some stuff on mom jobs, the kids i don't have, and teaching.

Sometimes, I get a little frustrated when people make assumptions about teaching. Some of them are offensive:

"Those who can't do, teach."

(Because teaching itself isn't a skill-set, just a back-up plan when grander life goals fail.)

Some of them are simply, and blissfully, ignorant:

"It must be so NICE to only work until 3:00 and still get paid for a full day!"

(I get to work at 7:00. 7:00-3:00 is just as much as "full day" as 9:00-5:00.)

But the most disturbing (at least to me) assumptions occur when someone questions my motives for teaching. While I know they don't mean any harm, the comment I've heard most when I mention I'm a teacher goes something like this-

"Oh that's wonderful! What a great mom job!"

Newsflash: I didn't go into teaching because it is a "great mom job."

I went into teaching because I am passionate about education. I am passionate about history. I am passionate about literature. I went into teaching because it is the best job for me.

Because, really, all jobs can be great "mom jobs." Just like all jobs can be great "dad jobs." (But no one tells men that, anyway.) I think being a great Mom has very little to do with what job title you hold, and very much to do with what type of person you are. There are great Moms who are lawyers, neurosurgeons, and CEO's. There are lousy moms who are teachers, nurses, and home-business owners (just to name a few of the more prominent and socially acceptable "mom jobs.")

Are the hours for teaching conducive to having school-age kids? Sure. But in a world where there are so many options for both Mom and Dad's work schedule and child-care, it's hard to use a schedule as the only qualifier for a "Mom job."

I also hear a lot of "Oh being a teacher will help you teach your kids! That's why I majored in ___________, so that I can be a better mom."

Yes. Being a teacher will give help me teach my kids. But why have so many people decided that only certain types of information can be valuable to our children? Wouldn't being a doctor help me teach my kids too? Or a businesswoman? Or a politician?

All types of education and experiences are valuable to teaching children. Not just the education you get from your FCS major. (Although that IS great, too!)

Lastly, I hear the "It's always great to have that teaching degree. Just in case."

I didn't get a degree "just in case" my husband dies, or is handicapped, or heaven-forbid, leaves me for some trollop.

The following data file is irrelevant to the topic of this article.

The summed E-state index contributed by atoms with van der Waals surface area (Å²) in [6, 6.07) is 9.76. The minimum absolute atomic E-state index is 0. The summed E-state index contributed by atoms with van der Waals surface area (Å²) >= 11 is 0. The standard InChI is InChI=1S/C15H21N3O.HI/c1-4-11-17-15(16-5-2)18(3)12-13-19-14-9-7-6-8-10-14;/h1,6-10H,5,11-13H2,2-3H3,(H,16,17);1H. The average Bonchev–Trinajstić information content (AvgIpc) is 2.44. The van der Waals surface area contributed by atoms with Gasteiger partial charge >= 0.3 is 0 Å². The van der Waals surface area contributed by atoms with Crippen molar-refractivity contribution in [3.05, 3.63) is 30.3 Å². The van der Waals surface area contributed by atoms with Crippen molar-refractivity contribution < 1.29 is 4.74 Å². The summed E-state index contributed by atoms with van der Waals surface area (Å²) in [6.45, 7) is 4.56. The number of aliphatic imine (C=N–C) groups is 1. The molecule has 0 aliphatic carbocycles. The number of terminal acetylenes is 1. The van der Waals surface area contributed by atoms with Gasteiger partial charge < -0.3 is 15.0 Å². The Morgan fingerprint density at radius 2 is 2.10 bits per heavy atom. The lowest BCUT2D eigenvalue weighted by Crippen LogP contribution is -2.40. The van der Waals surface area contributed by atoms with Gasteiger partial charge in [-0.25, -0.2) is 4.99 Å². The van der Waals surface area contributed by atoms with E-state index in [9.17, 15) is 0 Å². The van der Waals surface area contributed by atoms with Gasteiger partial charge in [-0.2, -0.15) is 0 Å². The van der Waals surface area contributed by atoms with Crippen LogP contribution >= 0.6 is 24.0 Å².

I chose to gain an education to serve others, including God. Whether or not I work or stay at home,* my education isn't the intellectual equivalent of food storage, to be used only in case of an emergency.

But I also worked hard for my degree, for myself. For my own edification. The doctrine of my church teaches that if I am diligent and faithful in my learning that"There should be no darkness in you; and that body which is filled with light comprehendeth all things." (D&C88:67)

No darkness in me.

My body...comprehendeth all things.

My education, both spiritual and temporal, is for me.

Because assumptions about teaching aren't always right.

Because if I can't do, how can I teach?

That's how it works, right? That's how it should work. **


*In my discussion about great "Mom jobs" I chose to discuss more formal careers. But that shouldn't indicate a disrespect for great Stay-At-Home Moms.

**Wrong! Wrong! Child Bride! That's NOT how it works! You'll change your mind once you had kids! In fact, why are you even writing this!? Your opinions will change (miraculously, they will change to be just like mine) once you have your own children! Just you wait!

Dear commenters, please feel free to copy and paste the above statement as your comment if you find my thoughts offensive. It seems whenever I discuss my own, personal, opinions on motherhood/femininity/or children, I am inevitably given some variation of this comment. So I've made it simple. Copy. Paste.

It's not that I don't appreciate discourse, I do! I don't appreciate being told I cannot have valid thoughts until I'm older, a mother, a mother of three, a mother of older children, etc.


Some judging space, just in case.



Genavee said...